The Other Tunnels: Hamas, Egypt and Islamic State in Sinai

The Other Tunnels: Hamas, Egypt and Islamic State in Sinai via AUSTRALIA/ISRAEL REVIEW
In the latest round of fighting between Israel and Hamas overnight which saw more than 170 rockets and mortars fired into Israel, Israeli forces struck around 140 targets in Gaza. Among them were “a factory where the terror groups constructs the concrete blocks it uses for attack tunnels and a fully operational tunnel opening near the Gaza coast belonging to Hamas’ naval commando unit” according to the Times of Israel.
Israel has destroyed a number of such terror tunnels over the last two years, and while the problem is not solved, as Gabrielle Burack reported in the latest Australia/Israel Review edition, new Israeli technological solutions are expected to at least significantly reduce this threat.
Although not in the headlines quite as often as the “terror tunnels” Hamas and associated terrorist groups in the Gaza strip construct into Israel to kill or kidnap soldiers and civilians, the subterranean tunnel economy between Gaza and the Sinai Peninsula in Egypt is just as important and just as dangerous.
According to one Palestinian interviewed by the Guardian, “if there were no tunnels, there would be such a heavy price that it would force Hamas to sit and find a solution” to the blockade. For all the Egyptian and Israeli efforts to destroy them, the tunnel business continues – though there are signs that Egyptian efforts are making a significant dent, albeit at a very high price to local residents.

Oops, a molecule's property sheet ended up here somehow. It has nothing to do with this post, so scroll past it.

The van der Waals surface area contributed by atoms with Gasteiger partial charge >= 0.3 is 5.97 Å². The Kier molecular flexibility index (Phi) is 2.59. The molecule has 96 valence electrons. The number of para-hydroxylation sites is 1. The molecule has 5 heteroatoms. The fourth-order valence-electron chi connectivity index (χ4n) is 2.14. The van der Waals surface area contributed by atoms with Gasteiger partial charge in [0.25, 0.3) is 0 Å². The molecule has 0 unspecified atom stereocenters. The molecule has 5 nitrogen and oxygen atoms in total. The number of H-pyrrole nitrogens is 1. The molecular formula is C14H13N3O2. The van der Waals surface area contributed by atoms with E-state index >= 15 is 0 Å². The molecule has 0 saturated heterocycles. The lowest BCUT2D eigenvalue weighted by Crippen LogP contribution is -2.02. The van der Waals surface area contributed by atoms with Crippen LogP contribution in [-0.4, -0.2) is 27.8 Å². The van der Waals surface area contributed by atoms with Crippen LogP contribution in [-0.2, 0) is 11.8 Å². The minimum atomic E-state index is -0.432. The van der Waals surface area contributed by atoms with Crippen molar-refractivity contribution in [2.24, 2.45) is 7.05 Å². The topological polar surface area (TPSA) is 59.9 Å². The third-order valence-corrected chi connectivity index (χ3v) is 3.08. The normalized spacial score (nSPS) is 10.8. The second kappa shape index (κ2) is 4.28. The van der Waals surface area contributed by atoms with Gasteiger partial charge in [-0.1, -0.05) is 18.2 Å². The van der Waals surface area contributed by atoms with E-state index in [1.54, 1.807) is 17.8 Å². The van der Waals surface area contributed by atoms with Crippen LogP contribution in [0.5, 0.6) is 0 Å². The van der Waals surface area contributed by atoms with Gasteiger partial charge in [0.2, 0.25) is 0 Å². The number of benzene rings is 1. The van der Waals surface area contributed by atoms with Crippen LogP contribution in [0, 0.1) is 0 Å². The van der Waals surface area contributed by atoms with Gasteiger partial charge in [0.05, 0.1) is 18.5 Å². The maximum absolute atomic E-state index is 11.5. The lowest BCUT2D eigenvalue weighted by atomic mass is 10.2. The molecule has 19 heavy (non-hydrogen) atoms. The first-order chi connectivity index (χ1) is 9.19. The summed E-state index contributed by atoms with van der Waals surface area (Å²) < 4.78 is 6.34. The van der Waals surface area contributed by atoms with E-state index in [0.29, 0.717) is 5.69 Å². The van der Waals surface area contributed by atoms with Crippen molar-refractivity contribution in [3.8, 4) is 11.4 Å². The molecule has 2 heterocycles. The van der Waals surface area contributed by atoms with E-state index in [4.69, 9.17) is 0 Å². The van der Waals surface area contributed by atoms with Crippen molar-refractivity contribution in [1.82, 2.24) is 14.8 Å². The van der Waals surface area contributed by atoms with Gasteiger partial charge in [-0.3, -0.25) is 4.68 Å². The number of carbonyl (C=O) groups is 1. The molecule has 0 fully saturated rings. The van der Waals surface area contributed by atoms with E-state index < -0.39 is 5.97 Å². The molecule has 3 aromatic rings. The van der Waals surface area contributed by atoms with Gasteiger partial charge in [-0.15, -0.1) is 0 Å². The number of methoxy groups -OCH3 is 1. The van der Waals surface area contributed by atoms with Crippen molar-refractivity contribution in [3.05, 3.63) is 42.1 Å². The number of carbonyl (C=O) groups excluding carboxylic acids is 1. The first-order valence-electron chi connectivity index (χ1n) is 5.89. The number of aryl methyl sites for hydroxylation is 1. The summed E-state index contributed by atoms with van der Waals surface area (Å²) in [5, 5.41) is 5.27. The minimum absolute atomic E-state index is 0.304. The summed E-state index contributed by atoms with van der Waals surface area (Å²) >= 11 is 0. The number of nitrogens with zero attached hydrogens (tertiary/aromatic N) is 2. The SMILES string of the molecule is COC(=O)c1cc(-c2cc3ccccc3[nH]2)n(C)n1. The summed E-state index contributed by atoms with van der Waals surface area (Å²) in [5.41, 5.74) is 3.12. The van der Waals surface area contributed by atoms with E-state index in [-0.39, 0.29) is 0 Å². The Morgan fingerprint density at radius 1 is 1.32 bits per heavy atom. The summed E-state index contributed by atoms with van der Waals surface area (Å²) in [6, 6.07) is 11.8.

Israel and Egypt imposed a blockade on the Gaza Strip in 2007 after the violent conquest by Hamas, which uncompromisingly advocates violence and the destruction of Israel. Hamas has partially offset this state of affairs by building thousands of tunnels that honeycomb the entirety of Gaza itself and extend hundreds of metres or even kilometres into both Israel and Egypt, forming a “tunnel village” for the transfer of every sort of good, from medicine, clothing, food, and fuel to cars, weapons, livestock, and even people.
These tunnels range in size and sophistication, from small and shallow dirt passages to massive and electrified corridors over sixty feet underground, some large enough to drive a truck through. Although certain tunnels are designated solely for military operations or smuggling certain goods, they are dual use, occasionally running into both Egypt and Israel and allegedly rivalling the Viet Cong’s Chu Chi tunnel network during the Vietnam War.